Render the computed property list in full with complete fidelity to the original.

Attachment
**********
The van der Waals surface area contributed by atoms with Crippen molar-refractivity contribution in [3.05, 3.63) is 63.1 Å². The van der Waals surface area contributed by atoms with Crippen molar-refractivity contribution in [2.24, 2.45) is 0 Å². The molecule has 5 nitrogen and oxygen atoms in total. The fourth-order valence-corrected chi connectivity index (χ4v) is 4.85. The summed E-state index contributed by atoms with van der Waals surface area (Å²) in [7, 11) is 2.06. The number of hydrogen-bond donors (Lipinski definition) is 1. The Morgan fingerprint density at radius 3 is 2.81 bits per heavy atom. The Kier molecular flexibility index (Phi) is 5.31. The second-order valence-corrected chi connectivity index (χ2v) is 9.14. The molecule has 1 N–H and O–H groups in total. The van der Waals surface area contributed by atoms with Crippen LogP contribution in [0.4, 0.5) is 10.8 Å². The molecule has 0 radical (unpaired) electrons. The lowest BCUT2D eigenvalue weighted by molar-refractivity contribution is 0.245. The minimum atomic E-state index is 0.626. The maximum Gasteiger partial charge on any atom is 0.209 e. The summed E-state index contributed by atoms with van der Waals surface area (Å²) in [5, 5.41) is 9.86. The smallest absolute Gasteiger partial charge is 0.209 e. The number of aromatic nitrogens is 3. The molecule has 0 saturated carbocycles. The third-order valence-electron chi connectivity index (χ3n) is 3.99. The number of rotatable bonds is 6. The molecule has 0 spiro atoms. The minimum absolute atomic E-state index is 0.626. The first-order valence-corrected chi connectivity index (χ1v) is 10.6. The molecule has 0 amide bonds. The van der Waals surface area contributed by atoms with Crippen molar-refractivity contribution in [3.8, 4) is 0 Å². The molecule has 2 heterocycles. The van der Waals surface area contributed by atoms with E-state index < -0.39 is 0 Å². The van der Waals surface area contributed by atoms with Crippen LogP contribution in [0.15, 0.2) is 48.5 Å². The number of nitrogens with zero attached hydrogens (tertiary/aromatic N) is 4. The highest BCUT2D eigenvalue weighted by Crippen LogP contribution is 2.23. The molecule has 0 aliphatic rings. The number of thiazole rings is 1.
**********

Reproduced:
The van der Waals surface area contributed by atoms with Crippen molar-refractivity contribution in [3.05, 3.63) is 63.1 Å². The van der Waals surface area contributed by atoms with Crippen molar-refractivity contribution in [2.24, 2.45) is 0 Å². The molecule has 5 nitrogen and oxygen atoms in total. The fourth-order valence-corrected chi connectivity index (χ4v) is 4.85. The summed E-state index contributed by atoms with van der Waals surface area (Å²) in [7, 11) is 2.06. The number of hydrogen-bond donors (Lipinski definition) is 1. The Morgan fingerprint density at radius 3 is 2.81 bits per heavy atom. The Kier molecular flexibility index (Phi) is 5.31. The second-order valence-corrected chi connectivity index (χ2v) is 9.14. The molecule has 1 N–H and O–H groups in total. The van der Waals surface area contributed by atoms with Crippen LogP contribution in [0.4, 0.5) is 10.8 Å². The molecule has 0 radical (unpaired) electrons. The lowest BCUT2D eigenvalue weighted by molar-refractivity contribution is 0.245. The minimum atomic E-state index is 0.626. The maximum Gasteiger partial charge on any atom is 0.209 e. The summed E-state index contributed by atoms with van der Waals surface area (Å²) in [5, 5.41) is 9.86. The smallest absolute Gasteiger partial charge is 0.209 e. The number of aromatic nitrogens is 3. The molecule has 0 saturated carbocycles. The third-order valence-electron chi connectivity index (χ3n) is 3.99. The number of rotatable bonds is 6. The molecule has 0 spiro atoms. The minimum absolute atomic E-state index is 0.626. The first-order valence-corrected chi connectivity index (χ1v) is 10.6. The molecule has 0 amide bonds. The van der Waals surface area contributed by atoms with Crippen molar-refractivity contribution in [3.8, 4) is 0 Å². The molecule has 2 heterocycles. The van der Waals surface area contributed by atoms with E-state index < -0.39 is 0 Å². The van der Waals surface area contributed by atoms with Crippen LogP contribution in [0.15, 0.2) is 48.5 Å². The number of nitrogens with zero attached hydrogens (tertiary/aromatic N) is 4. The highest BCUT2D eigenvalue weighted by Crippen LogP contribution is 2.23. The molecule has 0 aliphatic rings. The number of thiazole rings is 1.